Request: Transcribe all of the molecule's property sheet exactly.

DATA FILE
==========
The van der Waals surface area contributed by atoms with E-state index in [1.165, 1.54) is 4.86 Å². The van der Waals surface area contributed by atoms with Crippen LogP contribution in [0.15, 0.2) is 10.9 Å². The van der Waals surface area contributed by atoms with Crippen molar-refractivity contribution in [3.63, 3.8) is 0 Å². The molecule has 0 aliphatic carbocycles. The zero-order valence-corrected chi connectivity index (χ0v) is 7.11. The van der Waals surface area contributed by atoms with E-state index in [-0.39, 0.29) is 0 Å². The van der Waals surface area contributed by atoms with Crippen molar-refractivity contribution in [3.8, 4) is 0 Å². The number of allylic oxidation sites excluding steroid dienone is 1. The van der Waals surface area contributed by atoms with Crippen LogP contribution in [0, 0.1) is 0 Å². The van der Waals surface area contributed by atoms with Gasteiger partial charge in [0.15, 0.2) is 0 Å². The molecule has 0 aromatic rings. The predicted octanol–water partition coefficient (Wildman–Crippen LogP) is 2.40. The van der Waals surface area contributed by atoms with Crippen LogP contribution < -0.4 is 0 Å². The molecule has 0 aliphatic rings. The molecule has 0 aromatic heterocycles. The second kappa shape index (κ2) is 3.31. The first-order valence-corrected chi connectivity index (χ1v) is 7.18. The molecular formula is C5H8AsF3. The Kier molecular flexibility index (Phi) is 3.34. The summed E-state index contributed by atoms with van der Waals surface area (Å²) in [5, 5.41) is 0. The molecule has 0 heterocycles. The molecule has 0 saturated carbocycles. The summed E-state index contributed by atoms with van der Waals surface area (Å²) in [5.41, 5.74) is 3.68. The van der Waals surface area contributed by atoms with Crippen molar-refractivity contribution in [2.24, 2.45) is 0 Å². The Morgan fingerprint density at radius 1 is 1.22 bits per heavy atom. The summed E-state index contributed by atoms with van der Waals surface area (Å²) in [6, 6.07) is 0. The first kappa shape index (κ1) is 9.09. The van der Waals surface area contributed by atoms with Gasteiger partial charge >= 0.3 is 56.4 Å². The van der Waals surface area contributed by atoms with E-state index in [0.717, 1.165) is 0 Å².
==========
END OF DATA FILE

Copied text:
The van der Waals surface area contributed by atoms with E-state index in [1.165, 1.54) is 4.86 Å². The van der Waals surface area contributed by atoms with Crippen LogP contribution in [0.15, 0.2) is 10.9 Å². The van der Waals surface area contributed by atoms with Crippen molar-refractivity contribution in [3.63, 3.8) is 0 Å². The molecule has 0 aliphatic carbocycles. The zero-order valence-corrected chi connectivity index (χ0v) is 7.11. The van der Waals surface area contributed by atoms with E-state index in [-0.39, 0.29) is 0 Å². The van der Waals surface area contributed by atoms with Crippen molar-refractivity contribution in [3.8, 4) is 0 Å². The number of allylic oxidation sites excluding steroid dienone is 1. The van der Waals surface area contributed by atoms with Crippen LogP contribution in [0, 0.1) is 0 Å². The van der Waals surface area contributed by atoms with Gasteiger partial charge in [0.15, 0.2) is 0 Å². The molecule has 0 aromatic rings. The predicted octanol–water partition coefficient (Wildman–Crippen LogP) is 2.40. The van der Waals surface area contributed by atoms with Crippen LogP contribution < -0.4 is 0 Å². The molecule has 0 aliphatic rings. The molecule has 0 aromatic heterocycles. The second kappa shape index (κ2) is 3.31. The first-order valence-corrected chi connectivity index (χ1v) is 7.18. The molecular formula is C5H8AsF3. The Kier molecular flexibility index (Phi) is 3.34. The summed E-state index contributed by atoms with van der Waals surface area (Å²) in [5, 5.41) is 0. The molecule has 0 heterocycles. The molecule has 0 saturated carbocycles. The summed E-state index contributed by atoms with van der Waals surface area (Å²) in [5.41, 5.74) is 3.68. The van der Waals surface area contributed by atoms with Crippen molar-refractivity contribution in [2.24, 2.45) is 0 Å². The Morgan fingerprint density at radius 1 is 1.22 bits per heavy atom. The summed E-state index contributed by atoms with van der Waals surface area (Å²) in [6, 6.07) is 0. The first kappa shape index (κ1) is 9.09. The van der Waals surface area contributed by atoms with Gasteiger partial charge >= 0.3 is 56.4 Å². The van der Waals surface area contributed by atoms with E-state index in [0.717, 1.165) is 0 Å².